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DEBRA HALE-SHELTON: When death dominates the news

by Debra Hale-Shelton | November 24, 2019 at 1:53 a.m.

I began reporting the news and, hence, death before I could vote or had my first taste of alcohol.

Aside from the high school newspaper, my first byline appeared in my hometown weekly, the now-defunct Marked Tree Tribune. It was a small town, population roughly 3,000 and mostly Yellow Dog Democrats in those days, with a Rockefeller Republican for the newspaper's editor. Her name was Dorothy Stuck, and she went on to hold a federal civil-rights post and to be inducted into the Arkansas Women's Hall of Fame.

My first encounter with the news coverage of death was at the Tribune on June 6, 1968, though I wrote not a word about it. The news was out of Los Angeles that day because Robert Kennedy had been fatally shot hours earlier. He was running for president, the office his older brother John held until he, too, was slain five years earlier. Two months before his own death, Robert Kennedy had attended the funeral of yet another shooting victim, Martin Luther King Jr.

There was little love lost for Robert Kennedy in Arkansas, and it was Thursday, the day the weekly newspaper went to press. But with no apparent worries about paper sales or overtime, Mrs. Stuck became the first editor I ever knew to stop the presses.

She was not naive enough to try to cover the assassination from Marked Tree. What she did was more important. She quickly typed an editorial. The title: "As a Nation Thinketh ..." I learned about integrity as well as death that day.

Many years later, I had perhaps the worst assignment of my life while working for The Associated Press in Chicago.

Death surrounded me that day as the July sun beamed down onto the blistering concrete. Nine huge refrigerated trucks were parked in a makeshift lot beside Chicago's Flournoy Street. So many people were dead that the Cook County morgue's 222 bays were full. Still more bodies lay in funeral homes.

The year was 1995. The killer was a relentless heat wave with a heat index that reached 126 degrees. More than 700 people died. One of them was 93-year-old Lenora McGown. Almost 400 of the victims were 60 or older. Like so many, McGown lived alone in the North Side apartment where she died. No one immediately claimed her body.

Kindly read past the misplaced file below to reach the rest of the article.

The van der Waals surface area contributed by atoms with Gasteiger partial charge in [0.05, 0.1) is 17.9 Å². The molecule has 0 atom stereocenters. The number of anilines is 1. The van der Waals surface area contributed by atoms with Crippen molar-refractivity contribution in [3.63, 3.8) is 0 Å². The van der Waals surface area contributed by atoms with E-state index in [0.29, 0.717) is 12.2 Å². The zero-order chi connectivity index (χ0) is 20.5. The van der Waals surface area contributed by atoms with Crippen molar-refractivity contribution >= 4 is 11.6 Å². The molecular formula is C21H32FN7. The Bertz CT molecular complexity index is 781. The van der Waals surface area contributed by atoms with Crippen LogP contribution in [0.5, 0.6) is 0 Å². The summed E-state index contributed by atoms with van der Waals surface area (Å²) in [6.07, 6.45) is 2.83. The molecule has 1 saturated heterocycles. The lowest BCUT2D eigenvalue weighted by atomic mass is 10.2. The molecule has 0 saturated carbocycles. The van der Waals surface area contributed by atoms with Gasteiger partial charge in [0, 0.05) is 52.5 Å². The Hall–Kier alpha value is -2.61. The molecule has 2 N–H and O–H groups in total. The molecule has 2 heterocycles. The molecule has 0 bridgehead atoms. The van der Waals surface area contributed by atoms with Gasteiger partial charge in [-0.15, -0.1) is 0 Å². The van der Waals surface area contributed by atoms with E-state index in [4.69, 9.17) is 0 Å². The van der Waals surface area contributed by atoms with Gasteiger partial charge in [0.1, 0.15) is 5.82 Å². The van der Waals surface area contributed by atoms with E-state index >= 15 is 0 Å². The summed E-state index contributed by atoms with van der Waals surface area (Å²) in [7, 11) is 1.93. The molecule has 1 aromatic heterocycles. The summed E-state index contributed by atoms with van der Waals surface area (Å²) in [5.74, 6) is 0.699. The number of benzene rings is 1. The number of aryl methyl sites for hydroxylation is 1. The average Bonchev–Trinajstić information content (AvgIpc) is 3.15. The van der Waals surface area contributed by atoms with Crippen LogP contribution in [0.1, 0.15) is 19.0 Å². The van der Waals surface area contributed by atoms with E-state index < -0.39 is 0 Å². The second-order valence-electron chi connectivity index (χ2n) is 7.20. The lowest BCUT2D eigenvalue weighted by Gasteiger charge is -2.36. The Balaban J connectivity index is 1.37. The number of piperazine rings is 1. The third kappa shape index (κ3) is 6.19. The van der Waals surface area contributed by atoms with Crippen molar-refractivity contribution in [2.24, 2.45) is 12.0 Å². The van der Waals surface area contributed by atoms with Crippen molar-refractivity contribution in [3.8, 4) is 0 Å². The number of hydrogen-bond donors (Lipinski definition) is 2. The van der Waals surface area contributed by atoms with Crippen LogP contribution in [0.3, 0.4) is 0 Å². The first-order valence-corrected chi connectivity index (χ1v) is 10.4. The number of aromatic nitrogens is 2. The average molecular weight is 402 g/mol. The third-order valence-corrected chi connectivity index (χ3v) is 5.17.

Not long ago, I was online and saw a picture of a mass grave in Homewood, Ill., a south suburb. A man and a little boy stood beside the tree-shaded hole, where the unclaimed bodies of more than 40 heat victims lay inside cheap wooden coffins awaiting burial.

I do not know if McGown's body was among them.

I do know that I went home the night after I staked out the morgue to an air-conditioned 52nd-floor apartment where I too lived alone but comfortably and within a phone call of my family in Arkansas.

And I remembered what the young mortuary student had told me that day as we stood outside the morgue. I had asked him if he and the others examining the bodies ever wondered who these people were or thought about the life of the person whose death they were scrutinizing.

"You always do," he said. "What they did, if they had their own family. You wonder if it'll happen to you."

Sometimes my coverage was of the guilty--or at least those convicted in court and sentenced to death. I do not write of these people to extol them but to reflect on what their written words said about them.

Several months ago, I was cleaning out my garage and came over some letters exchanged with some of Arkansas' death row inmates in the early '80s. At that time, I was working for the AP in Little Rock and in 1981 mailed a series of questions to several of those inmates.

John Edward Swindler was among those who replied. He defended himself but did not deny he had killed a teenage couple or the police officer who later recognized him.

"I have no remorse on what I've done. I don't feel guilty whatsoever," he wrote. "I can't trust nobody. Too many people put me down. I've been that way ever since I was 14," the first time he was locked up, for larceny.

Swindler said he had seen the electric chair once when some inmates--"creeps," he called them--were carrying it through the prison.